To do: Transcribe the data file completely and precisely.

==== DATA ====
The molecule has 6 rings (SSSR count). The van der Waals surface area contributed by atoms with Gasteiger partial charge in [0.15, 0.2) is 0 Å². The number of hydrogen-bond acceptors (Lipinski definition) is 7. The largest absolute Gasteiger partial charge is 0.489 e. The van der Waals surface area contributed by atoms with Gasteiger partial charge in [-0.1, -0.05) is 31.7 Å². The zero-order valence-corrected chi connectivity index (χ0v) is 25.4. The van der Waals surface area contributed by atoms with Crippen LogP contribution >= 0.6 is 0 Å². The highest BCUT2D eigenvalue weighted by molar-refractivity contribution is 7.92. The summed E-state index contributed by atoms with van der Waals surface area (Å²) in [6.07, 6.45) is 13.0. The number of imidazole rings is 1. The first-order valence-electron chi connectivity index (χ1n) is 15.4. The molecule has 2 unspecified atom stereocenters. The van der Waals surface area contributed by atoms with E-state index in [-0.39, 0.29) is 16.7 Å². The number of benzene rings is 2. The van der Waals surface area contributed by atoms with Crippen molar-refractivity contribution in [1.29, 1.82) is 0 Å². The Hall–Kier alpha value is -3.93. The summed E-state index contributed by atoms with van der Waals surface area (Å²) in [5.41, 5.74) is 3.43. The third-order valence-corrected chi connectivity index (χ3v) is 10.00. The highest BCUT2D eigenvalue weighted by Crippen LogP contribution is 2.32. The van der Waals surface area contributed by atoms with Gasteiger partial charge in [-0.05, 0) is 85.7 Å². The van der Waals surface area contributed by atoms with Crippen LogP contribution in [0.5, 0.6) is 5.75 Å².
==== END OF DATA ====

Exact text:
The molecule has 6 rings (SSSR count). The van der Waals surface area contributed by atoms with Gasteiger partial charge in [0.15, 0.2) is 0 Å². The number of hydrogen-bond acceptors (Lipinski definition) is 7. The largest absolute Gasteiger partial charge is 0.489 e. The van der Waals surface area contributed by atoms with Gasteiger partial charge in [-0.1, -0.05) is 31.7 Å². The zero-order valence-corrected chi connectivity index (χ0v) is 25.4. The van der Waals surface area contributed by atoms with Crippen LogP contribution >= 0.6 is 0 Å². The highest BCUT2D eigenvalue weighted by molar-refractivity contribution is 7.92. The summed E-state index contributed by atoms with van der Waals surface area (Å²) in [6.07, 6.45) is 13.0. The number of imidazole rings is 1. The first-order valence-electron chi connectivity index (χ1n) is 15.4. The molecule has 2 unspecified atom stereocenters. The van der Waals surface area contributed by atoms with E-state index in [-0.39, 0.29) is 16.7 Å². The number of benzene rings is 2. The van der Waals surface area contributed by atoms with Crippen molar-refractivity contribution in [1.29, 1.82) is 0 Å². The Hall–Kier alpha value is -3.93. The summed E-state index contributed by atoms with van der Waals surface area (Å²) in [5.41, 5.74) is 3.43. The third-order valence-corrected chi connectivity index (χ3v) is 10.00. The highest BCUT2D eigenvalue weighted by Crippen LogP contribution is 2.32. The van der Waals surface area contributed by atoms with Gasteiger partial charge in [-0.05, 0) is 85.7 Å². The van der Waals surface area contributed by atoms with Crippen LogP contribution in [0.5, 0.6) is 5.75 Å².